Back in January when I first started giving workshops to staff about blogs, wikis and RSS I used a search example to demonstrate how information channels were changing. The term I used? Yup, "Library 2.0"
In that very first workshop, we explored traditional news sources first and here's what we found:
Search of the Library's 50 + electronic database = 0 results from all resources
Search of Google News & Yahoo News = 1 relevant hit.
The Online Catalog --- forget it!!
Then we searched non-traditional resources ...
Search of Technorati = 286 posts mention "Library 2.0"
Wikipedia = 3 pages of principles, thoughts and definitions (see archived Jan 3rd page)
This morning, I duplicated this effort once again to see how things might have changed four months later:
Traditional Research sources:
Search of the Library's 50 + electronic database = 3 relevant news items from Ebsco Masterfile premiere
Search of Google News & Yahoo News = 1 item in Google News, 2 items in Yahoo News
-- Yup a total of only 6 -- I was disappointed here too!!
Non-traditional resource tools:
Search of Technorati for "Library 2.0" = 3,350 posts (for a narrower search, see also tags)
Wikipedia = Still 3 pages, but has been updated considerably with lots more added references
Yahoo Podcast Search = 21 entries!!!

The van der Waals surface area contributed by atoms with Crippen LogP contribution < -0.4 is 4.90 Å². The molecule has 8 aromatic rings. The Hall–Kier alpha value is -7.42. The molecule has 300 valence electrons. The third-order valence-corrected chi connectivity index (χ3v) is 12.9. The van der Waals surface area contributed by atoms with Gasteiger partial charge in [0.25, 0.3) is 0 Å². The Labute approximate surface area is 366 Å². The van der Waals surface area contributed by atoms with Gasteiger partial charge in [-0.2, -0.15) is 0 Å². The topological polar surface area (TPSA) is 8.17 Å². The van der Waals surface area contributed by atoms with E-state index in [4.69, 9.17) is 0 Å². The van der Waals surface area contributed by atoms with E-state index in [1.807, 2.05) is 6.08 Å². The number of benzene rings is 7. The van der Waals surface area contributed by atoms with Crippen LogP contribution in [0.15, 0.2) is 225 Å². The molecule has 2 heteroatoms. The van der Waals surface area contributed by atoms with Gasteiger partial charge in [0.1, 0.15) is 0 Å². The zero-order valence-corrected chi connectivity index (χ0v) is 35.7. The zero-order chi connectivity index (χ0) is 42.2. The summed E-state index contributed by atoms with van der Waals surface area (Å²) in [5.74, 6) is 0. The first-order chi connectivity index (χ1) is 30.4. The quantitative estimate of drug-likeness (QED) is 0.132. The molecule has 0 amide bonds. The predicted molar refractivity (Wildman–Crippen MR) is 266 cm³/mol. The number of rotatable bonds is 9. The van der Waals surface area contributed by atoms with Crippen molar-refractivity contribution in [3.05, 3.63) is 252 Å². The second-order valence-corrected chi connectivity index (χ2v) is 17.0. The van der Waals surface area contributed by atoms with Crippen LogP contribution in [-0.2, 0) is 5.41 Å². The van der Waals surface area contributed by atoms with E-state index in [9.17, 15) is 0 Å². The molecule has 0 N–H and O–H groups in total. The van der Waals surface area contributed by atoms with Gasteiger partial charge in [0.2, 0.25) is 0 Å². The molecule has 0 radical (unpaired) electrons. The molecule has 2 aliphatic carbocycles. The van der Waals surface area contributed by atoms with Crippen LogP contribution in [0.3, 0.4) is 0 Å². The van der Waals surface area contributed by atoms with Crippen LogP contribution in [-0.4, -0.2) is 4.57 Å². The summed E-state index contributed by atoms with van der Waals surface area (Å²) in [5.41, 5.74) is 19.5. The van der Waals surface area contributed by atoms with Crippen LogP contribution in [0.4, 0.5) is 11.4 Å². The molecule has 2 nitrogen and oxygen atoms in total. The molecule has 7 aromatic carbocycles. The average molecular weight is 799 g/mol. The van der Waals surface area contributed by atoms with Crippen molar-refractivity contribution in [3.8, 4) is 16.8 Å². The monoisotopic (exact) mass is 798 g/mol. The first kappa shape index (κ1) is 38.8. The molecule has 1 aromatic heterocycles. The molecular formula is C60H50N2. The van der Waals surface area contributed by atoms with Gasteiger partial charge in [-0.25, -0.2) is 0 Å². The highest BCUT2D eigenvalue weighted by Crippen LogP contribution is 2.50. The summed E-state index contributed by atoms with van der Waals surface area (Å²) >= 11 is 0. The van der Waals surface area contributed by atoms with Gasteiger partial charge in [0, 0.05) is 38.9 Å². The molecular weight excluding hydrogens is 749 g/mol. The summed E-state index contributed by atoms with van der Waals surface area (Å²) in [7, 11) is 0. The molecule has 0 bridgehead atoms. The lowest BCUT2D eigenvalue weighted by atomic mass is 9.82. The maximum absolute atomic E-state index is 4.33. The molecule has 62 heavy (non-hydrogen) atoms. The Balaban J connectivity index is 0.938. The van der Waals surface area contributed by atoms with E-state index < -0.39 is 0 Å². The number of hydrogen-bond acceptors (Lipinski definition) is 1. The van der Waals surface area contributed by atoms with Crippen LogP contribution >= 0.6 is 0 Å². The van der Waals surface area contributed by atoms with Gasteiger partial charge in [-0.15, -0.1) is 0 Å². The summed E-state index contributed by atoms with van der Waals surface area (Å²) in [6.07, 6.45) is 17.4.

Can you see a trend here? While traditional information channels are still struggling to catch-up, social information channels are exploding and exceeding with speed.
Now while I know that my observation here is not unique -- we all know that information travels faster via the local grapevine than anywhere else -- but what makes the difference is that the traditional "grapevine" is beginning to be replaced by new social networks that are not only changing the way we receive and share information, they are in some ways legitimizing it!
The advent of Web 2.0 publishing technologies (blogs, wikis, podcasts, etc) propelled by collaborative categorization tools (ie tagging, social bookmarking, etc) have enabled ideas and conversations to finally move from the watercooler into the mainstream mass market. I see this shift as significant not only because it means that information and public conversations are no longer controlled by media/publishing authorities, but it also means future significant changes for libraries - who's wealth and access to resources have been built on traditional information models.
Over the course of the last few weeks, I've made note of a several significant changes I see happening and the one that stands out to me the most is the development of Social Searching. All the major players are working on this one and have made announcements in the last few weeks:
- Yahoo to focus on Social Search May 18th, PCAdvisor
- Google Dives Deeper into Vertical Social Search May 11th, MacWorld (see also)
- Microsoft Gets Social, Apr 14th, Business Week
Anyway, what’s the point of this whole post -- it's this! Not only is information control and access rapidly changing, but the search tools that will enable mass markets to benefit from personalized shared knowledge pools are well within sight. I believe libraries are in a good position to benefit from this socialization of information… but I also acknowledge that it's going to take radical change for many of our staff to feel comfortable jumping into the SI (Social Information) Zone. Getting on board with Library 2.0 is big step in this direction!
Technorati Tags: Social Search, Library 2.0